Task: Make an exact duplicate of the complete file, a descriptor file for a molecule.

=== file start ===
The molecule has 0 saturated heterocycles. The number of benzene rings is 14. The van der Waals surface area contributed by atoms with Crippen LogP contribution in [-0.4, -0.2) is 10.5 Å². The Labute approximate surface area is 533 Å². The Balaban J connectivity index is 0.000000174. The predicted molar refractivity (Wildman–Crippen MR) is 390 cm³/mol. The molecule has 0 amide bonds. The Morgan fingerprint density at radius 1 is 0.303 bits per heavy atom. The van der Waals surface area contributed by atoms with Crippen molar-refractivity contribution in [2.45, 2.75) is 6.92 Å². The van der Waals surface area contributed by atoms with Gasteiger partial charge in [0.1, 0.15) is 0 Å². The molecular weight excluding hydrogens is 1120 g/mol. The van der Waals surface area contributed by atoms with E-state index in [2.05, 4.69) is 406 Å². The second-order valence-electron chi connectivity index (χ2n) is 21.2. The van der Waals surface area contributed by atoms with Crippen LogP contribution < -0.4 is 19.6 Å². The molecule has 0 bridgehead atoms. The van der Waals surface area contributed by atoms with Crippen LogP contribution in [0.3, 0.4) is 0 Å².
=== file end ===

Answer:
The molecule has 0 saturated heterocycles. The number of benzene rings is 14. The van der Waals surface area contributed by atoms with Crippen LogP contribution in [-0.4, -0.2) is 10.5 Å². The Labute approximate surface area is 533 Å². The Balaban J connectivity index is 0.000000174. The predicted molar refractivity (Wildman–Crippen MR) is 390 cm³/mol. The molecule has 0 amide bonds. The Morgan fingerprint density at radius 1 is 0.303 bits per heavy atom. The van der Waals surface area contributed by atoms with Crippen molar-refractivity contribution in [2.45, 2.75) is 6.92 Å². The van der Waals surface area contributed by atoms with Gasteiger partial charge in [0.1, 0.15) is 0 Å². The molecular weight excluding hydrogens is 1120 g/mol. The van der Waals surface area contributed by atoms with E-state index in [2.05, 4.69) is 406 Å². The second-order valence-electron chi connectivity index (χ2n) is 21.2. The van der Waals surface area contributed by atoms with Crippen LogP contribution < -0.4 is 19.6 Å². The molecule has 0 bridgehead atoms. The van der Waals surface area contributed by atoms with Crippen LogP contribution in [0.3, 0.4) is 0 Å².